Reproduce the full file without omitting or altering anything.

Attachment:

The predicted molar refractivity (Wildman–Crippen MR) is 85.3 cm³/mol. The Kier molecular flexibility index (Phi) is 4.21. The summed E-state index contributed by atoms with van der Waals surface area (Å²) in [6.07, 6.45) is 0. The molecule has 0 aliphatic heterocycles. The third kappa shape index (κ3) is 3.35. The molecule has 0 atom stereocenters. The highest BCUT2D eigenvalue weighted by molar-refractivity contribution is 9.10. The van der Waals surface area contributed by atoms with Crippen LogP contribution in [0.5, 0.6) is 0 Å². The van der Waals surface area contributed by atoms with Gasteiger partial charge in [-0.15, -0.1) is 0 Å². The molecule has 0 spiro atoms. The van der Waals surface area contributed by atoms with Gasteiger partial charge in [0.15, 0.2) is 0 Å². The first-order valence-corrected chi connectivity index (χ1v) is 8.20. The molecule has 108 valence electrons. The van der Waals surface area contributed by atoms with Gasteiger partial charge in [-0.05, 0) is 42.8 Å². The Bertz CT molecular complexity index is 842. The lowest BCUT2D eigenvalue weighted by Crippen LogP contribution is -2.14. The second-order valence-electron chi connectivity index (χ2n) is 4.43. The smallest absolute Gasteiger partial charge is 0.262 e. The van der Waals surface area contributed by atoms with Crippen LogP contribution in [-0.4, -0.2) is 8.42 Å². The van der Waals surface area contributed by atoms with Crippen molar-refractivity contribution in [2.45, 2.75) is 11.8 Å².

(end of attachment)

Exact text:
The predicted molar refractivity (Wildman–Crippen MR) is 85.3 cm³/mol. The Kier molecular flexibility index (Phi) is 4.21. The summed E-state index contributed by atoms with van der Waals surface area (Å²) in [6.07, 6.45) is 0. The molecule has 0 aliphatic heterocycles. The third kappa shape index (κ3) is 3.35. The molecule has 0 atom stereocenters. The highest BCUT2D eigenvalue weighted by molar-refractivity contribution is 9.10. The van der Waals surface area contributed by atoms with Crippen LogP contribution in [0.5, 0.6) is 0 Å². The van der Waals surface area contributed by atoms with Gasteiger partial charge in [-0.15, -0.1) is 0 Å². The molecule has 0 spiro atoms. The van der Waals surface area contributed by atoms with Gasteiger partial charge in [0.15, 0.2) is 0 Å². The first-order valence-corrected chi connectivity index (χ1v) is 8.20. The molecule has 108 valence electrons. The van der Waals surface area contributed by atoms with Gasteiger partial charge in [-0.05, 0) is 42.8 Å². The Bertz CT molecular complexity index is 842. The lowest BCUT2D eigenvalue weighted by Crippen LogP contribution is -2.14. The second-order valence-electron chi connectivity index (χ2n) is 4.43. The smallest absolute Gasteiger partial charge is 0.262 e. The van der Waals surface area contributed by atoms with Crippen LogP contribution in [-0.4, -0.2) is 8.42 Å². The van der Waals surface area contributed by atoms with Crippen molar-refractivity contribution in [2.45, 2.75) is 11.8 Å².